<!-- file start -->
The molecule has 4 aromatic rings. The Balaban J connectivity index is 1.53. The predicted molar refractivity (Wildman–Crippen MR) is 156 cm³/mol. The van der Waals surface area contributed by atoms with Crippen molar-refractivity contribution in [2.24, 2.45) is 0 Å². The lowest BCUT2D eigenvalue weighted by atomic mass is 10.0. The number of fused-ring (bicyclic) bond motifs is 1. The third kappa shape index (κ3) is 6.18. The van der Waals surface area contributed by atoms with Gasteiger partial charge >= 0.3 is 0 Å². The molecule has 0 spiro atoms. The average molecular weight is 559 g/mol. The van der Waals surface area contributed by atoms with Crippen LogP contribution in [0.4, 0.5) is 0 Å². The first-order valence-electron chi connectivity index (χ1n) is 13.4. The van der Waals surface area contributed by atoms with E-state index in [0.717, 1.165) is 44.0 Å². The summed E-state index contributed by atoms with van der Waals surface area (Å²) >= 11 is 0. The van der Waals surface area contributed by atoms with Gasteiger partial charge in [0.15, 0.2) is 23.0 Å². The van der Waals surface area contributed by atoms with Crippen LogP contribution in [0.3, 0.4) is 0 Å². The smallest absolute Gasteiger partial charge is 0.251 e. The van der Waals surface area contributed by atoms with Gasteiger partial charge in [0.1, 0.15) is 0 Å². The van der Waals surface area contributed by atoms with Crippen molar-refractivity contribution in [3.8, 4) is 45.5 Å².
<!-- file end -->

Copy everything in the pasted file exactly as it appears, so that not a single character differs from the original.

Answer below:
The molecule has 4 aromatic rings. The Balaban J connectivity index is 1.53. The predicted molar refractivity (Wildman–Crippen MR) is 156 cm³/mol. The van der Waals surface area contributed by atoms with Crippen molar-refractivity contribution in [2.24, 2.45) is 0 Å². The lowest BCUT2D eigenvalue weighted by atomic mass is 10.0. The number of fused-ring (bicyclic) bond motifs is 1. The third kappa shape index (κ3) is 6.18. The van der Waals surface area contributed by atoms with Gasteiger partial charge >= 0.3 is 0 Å². The molecule has 0 spiro atoms. The average molecular weight is 559 g/mol. The van der Waals surface area contributed by atoms with Crippen LogP contribution in [0.4, 0.5) is 0 Å². The first-order valence-electron chi connectivity index (χ1n) is 13.4. The van der Waals surface area contributed by atoms with E-state index in [0.717, 1.165) is 44.0 Å². The summed E-state index contributed by atoms with van der Waals surface area (Å²) >= 11 is 0. The van der Waals surface area contributed by atoms with Gasteiger partial charge in [0.15, 0.2) is 23.0 Å². The van der Waals surface area contributed by atoms with Crippen LogP contribution in [0.3, 0.4) is 0 Å². The smallest absolute Gasteiger partial charge is 0.251 e. The van der Waals surface area contributed by atoms with Gasteiger partial charge in [0.1, 0.15) is 0 Å². The van der Waals surface area contributed by atoms with Crippen molar-refractivity contribution in [3.8, 4) is 45.5 Å².